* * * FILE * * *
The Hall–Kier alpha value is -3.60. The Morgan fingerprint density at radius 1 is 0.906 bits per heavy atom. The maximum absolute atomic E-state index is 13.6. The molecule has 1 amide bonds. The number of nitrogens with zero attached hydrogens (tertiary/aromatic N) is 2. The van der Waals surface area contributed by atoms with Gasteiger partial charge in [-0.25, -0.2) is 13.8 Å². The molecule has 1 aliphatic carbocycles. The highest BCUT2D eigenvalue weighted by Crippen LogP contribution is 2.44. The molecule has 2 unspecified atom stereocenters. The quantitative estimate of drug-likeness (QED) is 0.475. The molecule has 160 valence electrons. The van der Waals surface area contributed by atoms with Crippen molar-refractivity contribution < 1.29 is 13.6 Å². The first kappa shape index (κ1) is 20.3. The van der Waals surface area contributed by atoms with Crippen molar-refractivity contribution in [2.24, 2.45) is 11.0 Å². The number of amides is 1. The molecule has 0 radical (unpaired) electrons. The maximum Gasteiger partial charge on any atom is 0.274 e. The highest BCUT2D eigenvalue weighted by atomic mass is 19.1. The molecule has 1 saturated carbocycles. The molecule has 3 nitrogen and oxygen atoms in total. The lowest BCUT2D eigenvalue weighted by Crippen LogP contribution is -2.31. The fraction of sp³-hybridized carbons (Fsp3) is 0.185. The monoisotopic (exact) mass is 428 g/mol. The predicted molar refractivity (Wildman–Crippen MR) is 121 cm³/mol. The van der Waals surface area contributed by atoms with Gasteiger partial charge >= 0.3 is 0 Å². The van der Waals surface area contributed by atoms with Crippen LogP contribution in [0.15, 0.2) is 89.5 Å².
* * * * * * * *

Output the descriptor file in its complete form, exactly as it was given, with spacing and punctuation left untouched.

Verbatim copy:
The Hall–Kier alpha value is -3.60. The Morgan fingerprint density at radius 1 is 0.906 bits per heavy atom. The maximum absolute atomic E-state index is 13.6. The molecule has 1 amide bonds. The number of nitrogens with zero attached hydrogens (tertiary/aromatic N) is 2. The van der Waals surface area contributed by atoms with Gasteiger partial charge in [-0.25, -0.2) is 13.8 Å². The molecule has 1 aliphatic carbocycles. The highest BCUT2D eigenvalue weighted by Crippen LogP contribution is 2.44. The molecule has 2 unspecified atom stereocenters. The quantitative estimate of drug-likeness (QED) is 0.475. The molecule has 160 valence electrons. The van der Waals surface area contributed by atoms with Crippen molar-refractivity contribution < 1.29 is 13.6 Å². The first kappa shape index (κ1) is 20.3. The van der Waals surface area contributed by atoms with Crippen molar-refractivity contribution in [2.24, 2.45) is 11.0 Å². The number of amides is 1. The molecule has 0 radical (unpaired) electrons. The maximum Gasteiger partial charge on any atom is 0.274 e. The highest BCUT2D eigenvalue weighted by atomic mass is 19.1. The molecule has 1 saturated carbocycles. The molecule has 3 nitrogen and oxygen atoms in total. The lowest BCUT2D eigenvalue weighted by Crippen LogP contribution is -2.31. The fraction of sp³-hybridized carbons (Fsp3) is 0.185. The monoisotopic (exact) mass is 428 g/mol. The predicted molar refractivity (Wildman–Crippen MR) is 121 cm³/mol. The van der Waals surface area contributed by atoms with Gasteiger partial charge >= 0.3 is 0 Å². The van der Waals surface area contributed by atoms with Crippen LogP contribution in [0.15, 0.2) is 89.5 Å².